‘He could do it all’
It’s difficult to find an area of the sports world where Clarence McKay “Ace” Parker didn’t succeed.
Parker, who died Wednesday at age 101 in Portsmouth, Va., was a master of them all.
He’s in the Pro Football Hall of Fame, having won the NFL’s Most Valuable Player Award in 1940.
He’s in the College Football Hall of Fame, having starred for Wallace Wade’s teams at Duke during his three-sport career with the Blue Devils.
He hit a home run in his first big-league at-bat for the Philadelphia A’s in 1937 and later was the player-manager for the Durham Bulls.
He coached Duke’s baseball team to the College World Series in 1961 and tutored hundreds of Blue Devils football players nearly two decades as an assistant coach in that sport.
He even topped legendary golfer Sam Snead once in a long-drive contest.
At the time of his death Wednesday morning from pulmonary issues, Parker was the oldest living Pro Football Hall of Famer.
“Our thoughts go out to Ace’s family and friends,” Steve Perry, the Hall of Fame’s president/executive director, said in a statement Wednesday. “On behalf of all of the Hall of Famers, the Board, and staff, we reflect on a full life lived and will forever remember the football legacy created by Ace Parker.”
Born May 17, 1912, a few weeks after the sinking of the Titanic and the opening of Boston’s Fenway Park, Parker grew up in Norfolk County, Va. In high school, his athletic career blossomed as he played quarterback in football, forward in basketball and shortstop and pitcher in baseball.
In addition, he played on his high school’s state championship golf team and won the state high jump championship.
Parker originally committed to Virginia Tech, but a group of Duke boosters in the Tidewater area convinced him to take a visit to Duke. During his visit with Wade, the legendary coach is said to have told Parker to head on up to Virginia Tech because he wasn’t good enough to play for the Blue Devils.
Ever the competitor, Parker became determined to prove Wade wrong. So he came to Duke and became a superstar, earning three letters from 1934-36. He was a two-time All-American selection, being named second team as a junior and first team as a senior.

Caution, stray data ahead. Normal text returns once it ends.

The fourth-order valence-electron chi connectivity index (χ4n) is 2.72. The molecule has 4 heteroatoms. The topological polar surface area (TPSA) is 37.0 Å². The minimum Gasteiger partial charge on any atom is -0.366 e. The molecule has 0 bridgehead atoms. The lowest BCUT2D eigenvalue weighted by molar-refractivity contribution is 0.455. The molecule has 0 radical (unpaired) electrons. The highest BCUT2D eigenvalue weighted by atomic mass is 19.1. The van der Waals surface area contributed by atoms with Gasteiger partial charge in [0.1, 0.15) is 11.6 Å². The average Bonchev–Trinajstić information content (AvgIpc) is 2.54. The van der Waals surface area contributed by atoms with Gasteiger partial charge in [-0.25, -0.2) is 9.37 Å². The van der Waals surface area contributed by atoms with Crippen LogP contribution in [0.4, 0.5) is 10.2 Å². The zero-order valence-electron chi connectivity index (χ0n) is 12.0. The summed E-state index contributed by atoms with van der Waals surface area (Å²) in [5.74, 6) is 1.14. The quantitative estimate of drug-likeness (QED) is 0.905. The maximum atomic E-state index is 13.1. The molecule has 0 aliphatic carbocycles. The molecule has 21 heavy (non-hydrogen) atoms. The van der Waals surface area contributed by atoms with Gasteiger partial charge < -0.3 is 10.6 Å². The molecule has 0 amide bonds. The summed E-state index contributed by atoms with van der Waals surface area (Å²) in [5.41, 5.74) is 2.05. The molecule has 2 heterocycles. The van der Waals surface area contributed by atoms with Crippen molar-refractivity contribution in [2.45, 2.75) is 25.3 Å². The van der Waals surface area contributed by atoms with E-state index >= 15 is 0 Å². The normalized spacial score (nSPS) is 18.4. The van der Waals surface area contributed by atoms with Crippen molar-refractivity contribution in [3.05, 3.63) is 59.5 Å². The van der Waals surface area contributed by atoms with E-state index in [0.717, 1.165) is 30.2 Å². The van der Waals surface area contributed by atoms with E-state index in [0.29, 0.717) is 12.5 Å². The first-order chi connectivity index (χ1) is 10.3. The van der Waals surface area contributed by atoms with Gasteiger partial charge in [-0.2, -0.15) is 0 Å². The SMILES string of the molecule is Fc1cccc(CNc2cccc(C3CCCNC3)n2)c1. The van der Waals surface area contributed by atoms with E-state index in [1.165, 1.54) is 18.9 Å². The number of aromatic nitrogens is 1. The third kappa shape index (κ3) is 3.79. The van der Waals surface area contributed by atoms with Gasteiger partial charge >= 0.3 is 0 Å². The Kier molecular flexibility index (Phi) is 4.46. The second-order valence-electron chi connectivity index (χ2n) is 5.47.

Duke was 24-5 in football during Parker’s three seasons of play, mostly at quarterback. He also returned a kickoff 105 yards for a touchdown against North Carolina in 1936.
Parker set school records for rushing yards in a season (884 in 1935) and career (1,856), total points in a career (134) and touchdowns scored in a career (21).
Parker also played on Duke’s baseball and basketball teams.
In 1937, he joined Connie Mack’s Philadelphia A’s, intent on a successful pro baseball career. Though he started his career with a home run, success was fleeting. He played 94 games in 1937-38 for the A’s, compiling a career batting average of just .231.
In the meantime, the NFL came calling. He signed with the Brooklyn Dodgers, who had drafted him, and led the NFL in passing yards in 1938.
“I always thought I was a better baseball player than I was a football player,” Parker told the Virginian-Pilot newspaper in a 1985 story. “But football seemed to work out better for me.”
That it did.
Parker was named NFL most valuable player in 1940. His statistics that season included throwing 10 touchdown passes, rushing for 306 yards and two touchdowns and catching two touchdown passes. He also kicked 19 PATS and averaged 38 yards a punt, and his six interceptions on defense tied him for the league lead.
Sammy Baugh, another future NFL Hall of Famer, was the runner-up for MVP that season. But he had no problems bowing to Parker.
In a 1994 book entitled “75 Seasons: The Complete Story of the National Football League,” Baugh was quoted as saying, “I’ll tell you the best I ever saw: Ace Parker… He could punt, he could pass, he could run, he could play defense. I mean, he could do it all.”
After serving in the Navy during World War II, Parker played one season with the New York Yankees of the All-American Football Conference.
By 1947, Parker returned to Durham as an assistant football coach at Duke. He stayed on Duke’s football staff until 1965.
One of the players he coached was Elizabeth City’s Jerry McGee, who played for the Blue Devils from 1958-60.
“He would show you every step to take, every place to be and every
thing you needed to know,” McGee told The Herald-Sun last year. “I remember him saying, ‘This is the way you do it, gentlemen.’ ”
Parker also has ties to the Durham Bulls, serving as the team’s player-manager from 1949-51 before just managing in 1952.
He was Duke’s head baseball coach from 1953-66, compiling a 166-162-4 record that included a Southern Conference championship in 1953 and ACC titles in 1956 and 1957.
Parker guided Duke to the College World Series in 1953 and 1961.
On Sunday, a viewing will be held for Parker from 2-4 p.m. at Foster Funeral Home on High Street in Portsmouth.
Graveside services will be Monday at 2 p.m. at Olive Branch Cemetery in Portsmouth. Afterward, a reception will be held at Elizabeth Manor Golf and Country Club at 1 Ace Parker Drive in Portsmouth.